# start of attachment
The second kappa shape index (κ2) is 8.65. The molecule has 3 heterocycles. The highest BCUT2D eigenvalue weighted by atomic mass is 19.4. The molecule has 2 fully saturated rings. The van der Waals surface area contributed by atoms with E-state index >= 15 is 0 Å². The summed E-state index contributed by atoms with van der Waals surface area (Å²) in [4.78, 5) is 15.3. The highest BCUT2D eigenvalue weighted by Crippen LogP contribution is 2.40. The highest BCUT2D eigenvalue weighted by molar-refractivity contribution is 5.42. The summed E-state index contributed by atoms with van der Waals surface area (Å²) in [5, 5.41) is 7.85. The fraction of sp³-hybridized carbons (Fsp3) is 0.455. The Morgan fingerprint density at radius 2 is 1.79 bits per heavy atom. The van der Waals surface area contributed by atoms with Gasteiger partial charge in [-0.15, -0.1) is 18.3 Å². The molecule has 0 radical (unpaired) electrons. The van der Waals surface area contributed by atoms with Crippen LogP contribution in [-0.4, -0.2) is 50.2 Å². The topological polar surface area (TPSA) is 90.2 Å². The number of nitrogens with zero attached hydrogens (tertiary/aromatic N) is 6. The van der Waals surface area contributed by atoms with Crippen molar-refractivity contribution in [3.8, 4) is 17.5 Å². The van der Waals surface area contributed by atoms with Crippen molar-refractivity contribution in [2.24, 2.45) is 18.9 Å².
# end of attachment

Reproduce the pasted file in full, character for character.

The second kappa shape index (κ2) is 8.65. The molecule has 3 heterocycles. The highest BCUT2D eigenvalue weighted by atomic mass is 19.4. The molecule has 2 fully saturated rings. The van der Waals surface area contributed by atoms with E-state index >= 15 is 0 Å². The summed E-state index contributed by atoms with van der Waals surface area (Å²) in [4.78, 5) is 15.3. The highest BCUT2D eigenvalue weighted by Crippen LogP contribution is 2.40. The highest BCUT2D eigenvalue weighted by molar-refractivity contribution is 5.42. The summed E-state index contributed by atoms with van der Waals surface area (Å²) in [5, 5.41) is 7.85. The fraction of sp³-hybridized carbons (Fsp3) is 0.455. The Morgan fingerprint density at radius 2 is 1.79 bits per heavy atom. The van der Waals surface area contributed by atoms with Gasteiger partial charge in [-0.15, -0.1) is 18.3 Å². The molecule has 0 radical (unpaired) electrons. The van der Waals surface area contributed by atoms with Crippen LogP contribution in [-0.4, -0.2) is 50.2 Å². The topological polar surface area (TPSA) is 90.2 Å². The number of nitrogens with zero attached hydrogens (tertiary/aromatic N) is 6. The van der Waals surface area contributed by atoms with Crippen molar-refractivity contribution in [3.8, 4) is 17.5 Å². The van der Waals surface area contributed by atoms with Crippen molar-refractivity contribution in [2.24, 2.45) is 18.9 Å².